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NIKE'S WOES CONTINUE TO BE THE FOCUS OF MEDIA ANALYSIS

          Nike's earnings reductions and recent layoffs are
     examined in this week's news magazines.  In TIME, Bill 
     Saporito writes under the header, "Can Nike Get Unstuck?" 
     Saporito: "Nike is a multibillion-dollar monster finding its
     size awkward."  Nike Chair Phil Knight's "challenge is to
     re-create the essence of the outfit he first operated out of
     the trunk of his car."  Nike "is reassessing everything,
     from the way it sells to retailers to the number of times
     the famous swoosh appears on products and in advertising. 
     It will try to act smaller by developing categories such as
     golf, soccer, and women's as separate business units." 
     Knight: "Basically, our culture, and our style, is to be a
     rebel, and we sort of enjoy doing that.  Now that we've
     reached a certain size, there's a fine line between being a
     rebel and being a bully, and yeah, we have to walk that
     line."  Saporito writes that despite "the pounding" it has
     taken, "Nike is still the force in athletics" (TIME, 3/30).
          REORGANIZATION: Nike will undergo "a holistic
     reorganization as it struggles with the very size of the
     company and what it stands for."  Knight: "What we are today
     might by O.K. for a $3 billion company.  It's not O.K. at
     9."  In reviewing its corporate image, Nike execs "reached
     an interesting conclusion: too many swooshes."  Nike VP Mark
     Parker: "There has been a little bit of an internal backlash
     about just the number of swooshes that are out there." 
     Saporito adds that Nike will "try to be more accessible" to
     consumers by continuing to develop subbrands, such as a golf
     division built around Tiger Woods and another line, Nike
     Classic Golf, that will target the country-club set. 
     Saporito concludes that Knight "has written this year off,"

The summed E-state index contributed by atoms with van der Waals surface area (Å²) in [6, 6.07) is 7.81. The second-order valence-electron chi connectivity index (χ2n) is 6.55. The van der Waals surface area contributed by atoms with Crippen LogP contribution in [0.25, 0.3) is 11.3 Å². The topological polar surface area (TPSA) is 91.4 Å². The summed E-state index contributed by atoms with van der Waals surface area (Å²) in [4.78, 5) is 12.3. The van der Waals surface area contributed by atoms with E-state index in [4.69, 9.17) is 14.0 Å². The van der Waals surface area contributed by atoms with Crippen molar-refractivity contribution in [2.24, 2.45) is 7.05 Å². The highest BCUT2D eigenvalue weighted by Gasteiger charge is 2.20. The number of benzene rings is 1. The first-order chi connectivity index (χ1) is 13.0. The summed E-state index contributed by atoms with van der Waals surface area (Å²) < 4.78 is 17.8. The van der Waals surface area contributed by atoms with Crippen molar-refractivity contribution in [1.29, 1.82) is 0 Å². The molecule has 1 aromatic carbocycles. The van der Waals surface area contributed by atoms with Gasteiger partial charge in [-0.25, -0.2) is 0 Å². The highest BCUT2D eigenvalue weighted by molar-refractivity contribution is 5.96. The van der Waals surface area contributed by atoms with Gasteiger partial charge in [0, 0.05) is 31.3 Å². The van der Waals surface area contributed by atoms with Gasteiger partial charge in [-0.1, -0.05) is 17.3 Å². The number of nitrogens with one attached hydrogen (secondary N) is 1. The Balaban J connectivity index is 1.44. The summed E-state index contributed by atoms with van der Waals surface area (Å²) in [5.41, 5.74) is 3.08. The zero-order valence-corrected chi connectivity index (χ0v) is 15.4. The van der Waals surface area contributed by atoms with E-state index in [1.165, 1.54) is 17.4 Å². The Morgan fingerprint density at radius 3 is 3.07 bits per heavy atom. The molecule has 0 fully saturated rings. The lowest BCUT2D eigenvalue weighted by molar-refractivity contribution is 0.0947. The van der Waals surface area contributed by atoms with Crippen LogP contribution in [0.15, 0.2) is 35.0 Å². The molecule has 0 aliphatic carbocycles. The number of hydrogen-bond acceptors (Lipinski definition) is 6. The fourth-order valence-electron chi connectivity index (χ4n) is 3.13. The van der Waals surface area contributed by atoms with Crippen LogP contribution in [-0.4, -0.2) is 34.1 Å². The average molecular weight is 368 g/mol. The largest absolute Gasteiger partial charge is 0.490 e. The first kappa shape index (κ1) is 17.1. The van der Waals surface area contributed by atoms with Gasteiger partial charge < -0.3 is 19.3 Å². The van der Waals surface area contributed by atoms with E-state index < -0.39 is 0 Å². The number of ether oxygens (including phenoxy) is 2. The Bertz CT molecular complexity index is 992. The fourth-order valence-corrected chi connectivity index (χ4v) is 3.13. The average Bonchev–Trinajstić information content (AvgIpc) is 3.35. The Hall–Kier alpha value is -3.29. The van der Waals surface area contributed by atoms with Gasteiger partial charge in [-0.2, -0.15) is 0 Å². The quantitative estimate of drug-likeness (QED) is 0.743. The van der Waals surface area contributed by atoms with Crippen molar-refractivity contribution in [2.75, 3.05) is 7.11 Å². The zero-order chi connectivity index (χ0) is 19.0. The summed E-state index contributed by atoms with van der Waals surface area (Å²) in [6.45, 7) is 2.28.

but by '99 he "expects to have new product, a new management
     structure and better press" (TIME, 3/30 issue).       
          LOWERED COOL QUOTIENT? NEWSWEEK's Jolie Solomon writes
     that more than its negative press, "Nike's bigger problem is
     a 1990s marketing conundrum: can you be big and cool?"  When 
     Teenage Research Unlimited did its latest survey, 40% of
     kids named Nike as one of the "coolest" brands, down from
     52% six months ago.  But Solomon adds that Nike's "ace in
     the hole is Knight himself," who she describes as
     "charismatic and down to earth" (NEWSWEEK, 3/30 issue).  In
     a sidebar, NEWSWEEK's Joshua Hammer reviews Michael Moore's
     new documentary, "The Big One."  Knight "is the only CEO
     with the guts to go on camera, but he pays the price: he
     sheepishly admits he's never visited his company's Third
     World factories" (NEWSWEEK, 3/30 issue).
          ATHLETE'S FOOT? In U.S. NEWS & WORLD REPORT, William
     Holstein reports that Knight "remains deeply involved with
     Nike's athletes, which is one reason it will be hard for the
     company to cut back on its spending for sports events and
     sponsorships."  But recently departed execs say that
     Knight's "preoccupation with his athletes, at the expense of
     shareholders and employees, is a serious problem."  Former
     Nike CFO Robert Falcone said he urged Knight "to cut back on
     promotion and marketing costs to help offset declining
     sales.  Instead, Knight decided to shuffle management to
     appease investors."  Falcone: "All they had to do was not
     sign one soccer contract, and they could have saved hundreds
     of jobs" (U.S. NEWS & WORLD REPORT, 3/30 issue).

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